Profiles of Patriotism - Web Special Salute



Greg Holloway, Bee 
Army Sergeant
 

Greg Holloway wore an Army uniform for two years in the 1960s during the Vietnam War. Today he wears a jacket covered with pins and badges revealing his love of country, a grenade necklace, a long ponytail and a few scars.

I was born at Harvard in 1946. My dad was with the Civil Service at Harvard Army Air Field. I went to school in Lincoln and left home at age 15. I had a few scrapes with the law and was married and a father when I was 17. Just a kid myself.

I was trying to enlist when I ended up getting drafted, which was fine with me since it meant serving two years and not three. My first Purple Heart was real cheap.
My unit was A Company of the 5/7 1st Air Cavalry, and I was the leader of B Team. We were headed into the A Shau Valley. We lost nearly 30 helicopters going through there. We were catching flak at 8,000 feet. We couldn’t land. With 80 pounds on my back I jumped out from about 30 feet up. I landed on the edge of a bomb crater and cut my thumb. My ankles were trashed and I could hardly walk. But you know, you just get up and do it. We were like firemen. We went wherever they needed us.

We were sent to Rocket Ridge to engage the North Vietnamese Army. I remember everything up until July 3, 1968, when I got injured again. We were on the Laos border in the demilitarized zone searching for graves and digging them up since they sometimes hid caches of ammunition with the bodies. We didn’t rebury them. Even as the team leader I still took point. I was between two big trees when the dirt started flying. Machine guns hit both trees but missed me. I got down, lost my helmet, and it rolled down the hill. The rest of my team was hidden behind logs somewhere behind me. I could feel the bullets hitting the ground and then rolling up against me in the dirt. Then they really opened up. I was scared – real scared. I left my weapon and everything but made it back to my guys.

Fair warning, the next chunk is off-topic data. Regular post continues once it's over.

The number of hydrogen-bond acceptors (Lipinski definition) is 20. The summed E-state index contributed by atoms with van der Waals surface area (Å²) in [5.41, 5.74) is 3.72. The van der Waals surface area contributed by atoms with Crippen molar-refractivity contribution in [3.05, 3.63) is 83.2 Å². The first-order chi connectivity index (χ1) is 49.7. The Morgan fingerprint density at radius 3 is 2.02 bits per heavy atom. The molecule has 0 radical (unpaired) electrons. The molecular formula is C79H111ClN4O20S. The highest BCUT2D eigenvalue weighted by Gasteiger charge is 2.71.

I got my rifle back, and we were pinned down all day. We ran out of cigarettes. I knew there were some in my helmet so we laid down a steady base of fire and went and got them. 
We lost a lieutenant and a sergeant to enemy fire that day. We got the officer’s body out, but the sergeant rolled downhill. We found him two days later. When I got there the NVA tossed a grenade. It put a hole in my foot, shredded my leg, shattered my shoulder, took off the right side of my face and blew a hole in the back of my head. The medic got to me and shoved rags in the hole in my head as the blood ran out. While he was working on me they threw another grenade. It malfunctioned and blew straight up, not out. 
A chopper dropped a basket, and they took me out, but not before banging me against the skids. It reminded me of when I was a kid. I got hit by a Buick while riding my bike at 33rd and O Street in Lincoln. I broke my collar bone and a leg, my skull in two places, and my pelvis in seven. I flew across the street and was left hanging off a fire hydrant. They estimated the driver had been going about 70 miles and hour.